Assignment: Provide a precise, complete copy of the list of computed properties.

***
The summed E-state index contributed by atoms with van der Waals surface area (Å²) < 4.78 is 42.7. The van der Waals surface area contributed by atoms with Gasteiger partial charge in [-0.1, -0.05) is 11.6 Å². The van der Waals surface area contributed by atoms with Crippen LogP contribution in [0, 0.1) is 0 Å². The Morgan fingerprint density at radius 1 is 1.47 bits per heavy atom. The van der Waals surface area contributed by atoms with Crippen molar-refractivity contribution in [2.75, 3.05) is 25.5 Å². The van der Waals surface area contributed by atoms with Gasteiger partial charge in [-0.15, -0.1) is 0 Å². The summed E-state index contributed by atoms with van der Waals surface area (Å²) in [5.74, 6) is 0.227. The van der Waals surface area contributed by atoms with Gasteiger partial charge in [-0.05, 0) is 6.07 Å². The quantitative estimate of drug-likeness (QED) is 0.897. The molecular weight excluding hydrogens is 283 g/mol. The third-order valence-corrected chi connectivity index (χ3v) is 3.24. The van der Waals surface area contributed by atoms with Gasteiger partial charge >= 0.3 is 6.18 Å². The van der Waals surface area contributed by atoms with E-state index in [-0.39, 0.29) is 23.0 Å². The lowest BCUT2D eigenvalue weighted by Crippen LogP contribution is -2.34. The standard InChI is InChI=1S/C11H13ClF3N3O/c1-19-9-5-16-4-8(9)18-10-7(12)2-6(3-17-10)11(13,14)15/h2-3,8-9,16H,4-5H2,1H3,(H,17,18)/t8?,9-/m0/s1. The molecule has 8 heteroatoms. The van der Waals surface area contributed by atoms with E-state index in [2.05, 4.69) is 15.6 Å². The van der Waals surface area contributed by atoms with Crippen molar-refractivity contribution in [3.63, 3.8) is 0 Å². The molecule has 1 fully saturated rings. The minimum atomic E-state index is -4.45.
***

The summed E-state index contributed by atoms with van der Waals surface area (Å²) < 4.78 is 42.7. The van der Waals surface area contributed by atoms with Gasteiger partial charge in [-0.1, -0.05) is 11.6 Å². The van der Waals surface area contributed by atoms with Crippen LogP contribution in [0, 0.1) is 0 Å². The Morgan fingerprint density at radius 1 is 1.47 bits per heavy atom. The van der Waals surface area contributed by atoms with Crippen molar-refractivity contribution in [2.75, 3.05) is 25.5 Å². The van der Waals surface area contributed by atoms with Gasteiger partial charge in [-0.15, -0.1) is 0 Å². The summed E-state index contributed by atoms with van der Waals surface area (Å²) in [5.74, 6) is 0.227. The van der Waals surface area contributed by atoms with Gasteiger partial charge in [-0.05, 0) is 6.07 Å². The quantitative estimate of drug-likeness (QED) is 0.897. The molecular weight excluding hydrogens is 283 g/mol. The third-order valence-corrected chi connectivity index (χ3v) is 3.24. The van der Waals surface area contributed by atoms with Gasteiger partial charge >= 0.3 is 6.18 Å². The van der Waals surface area contributed by atoms with E-state index in [-0.39, 0.29) is 23.0 Å². The lowest BCUT2D eigenvalue weighted by Crippen LogP contribution is -2.34. The standard InChI is InChI=1S/C11H13ClF3N3O/c1-19-9-5-16-4-8(9)18-10-7(12)2-6(3-17-10)11(13,14)15/h2-3,8-9,16H,4-5H2,1H3,(H,17,18)/t8?,9-/m0/s1. The molecule has 8 heteroatoms. The van der Waals surface area contributed by atoms with E-state index in [2.05, 4.69) is 15.6 Å². The van der Waals surface area contributed by atoms with Crippen molar-refractivity contribution in [3.63, 3.8) is 0 Å². The molecule has 1 fully saturated rings. The minimum atomic E-state index is -4.45.